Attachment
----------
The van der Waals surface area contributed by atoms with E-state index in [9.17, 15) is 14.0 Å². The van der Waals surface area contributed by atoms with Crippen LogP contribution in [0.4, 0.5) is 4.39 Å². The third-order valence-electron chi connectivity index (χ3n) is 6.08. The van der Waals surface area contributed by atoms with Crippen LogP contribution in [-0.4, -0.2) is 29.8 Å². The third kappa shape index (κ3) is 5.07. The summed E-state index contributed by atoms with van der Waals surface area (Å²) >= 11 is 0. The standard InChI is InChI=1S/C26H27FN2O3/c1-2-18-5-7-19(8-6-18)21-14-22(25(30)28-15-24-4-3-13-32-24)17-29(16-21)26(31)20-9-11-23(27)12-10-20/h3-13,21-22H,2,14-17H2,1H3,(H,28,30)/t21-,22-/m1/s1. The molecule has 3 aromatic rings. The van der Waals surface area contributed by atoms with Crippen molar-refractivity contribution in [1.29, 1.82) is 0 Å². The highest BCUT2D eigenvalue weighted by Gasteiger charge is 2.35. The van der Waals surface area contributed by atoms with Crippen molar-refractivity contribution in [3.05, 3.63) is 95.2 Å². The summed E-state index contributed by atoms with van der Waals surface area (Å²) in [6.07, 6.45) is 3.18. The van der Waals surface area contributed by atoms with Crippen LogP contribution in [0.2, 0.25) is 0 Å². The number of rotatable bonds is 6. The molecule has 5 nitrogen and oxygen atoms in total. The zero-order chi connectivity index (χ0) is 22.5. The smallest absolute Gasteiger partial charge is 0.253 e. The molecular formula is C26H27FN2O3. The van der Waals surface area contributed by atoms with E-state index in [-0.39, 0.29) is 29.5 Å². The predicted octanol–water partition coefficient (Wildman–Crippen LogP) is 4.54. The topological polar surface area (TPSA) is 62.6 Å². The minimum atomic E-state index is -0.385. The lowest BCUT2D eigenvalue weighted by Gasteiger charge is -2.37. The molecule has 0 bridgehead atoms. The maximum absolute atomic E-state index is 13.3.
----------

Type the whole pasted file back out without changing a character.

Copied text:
The van der Waals surface area contributed by atoms with E-state index in [9.17, 15) is 14.0 Å². The van der Waals surface area contributed by atoms with Crippen LogP contribution in [0.4, 0.5) is 4.39 Å². The third-order valence-electron chi connectivity index (χ3n) is 6.08. The van der Waals surface area contributed by atoms with Crippen LogP contribution in [-0.4, -0.2) is 29.8 Å². The third kappa shape index (κ3) is 5.07. The summed E-state index contributed by atoms with van der Waals surface area (Å²) >= 11 is 0. The standard InChI is InChI=1S/C26H27FN2O3/c1-2-18-5-7-19(8-6-18)21-14-22(25(30)28-15-24-4-3-13-32-24)17-29(16-21)26(31)20-9-11-23(27)12-10-20/h3-13,21-22H,2,14-17H2,1H3,(H,28,30)/t21-,22-/m1/s1. The molecule has 3 aromatic rings. The van der Waals surface area contributed by atoms with Crippen molar-refractivity contribution in [1.29, 1.82) is 0 Å². The highest BCUT2D eigenvalue weighted by Gasteiger charge is 2.35. The van der Waals surface area contributed by atoms with Crippen molar-refractivity contribution in [3.05, 3.63) is 95.2 Å². The summed E-state index contributed by atoms with van der Waals surface area (Å²) in [6.07, 6.45) is 3.18. The van der Waals surface area contributed by atoms with Crippen LogP contribution in [0.2, 0.25) is 0 Å². The number of rotatable bonds is 6. The molecule has 5 nitrogen and oxygen atoms in total. The zero-order chi connectivity index (χ0) is 22.5. The smallest absolute Gasteiger partial charge is 0.253 e. The molecular formula is C26H27FN2O3. The van der Waals surface area contributed by atoms with E-state index in [-0.39, 0.29) is 29.5 Å². The predicted octanol–water partition coefficient (Wildman–Crippen LogP) is 4.54. The topological polar surface area (TPSA) is 62.6 Å². The minimum atomic E-state index is -0.385. The lowest BCUT2D eigenvalue weighted by Gasteiger charge is -2.37. The molecule has 0 bridgehead atoms. The maximum absolute atomic E-state index is 13.3.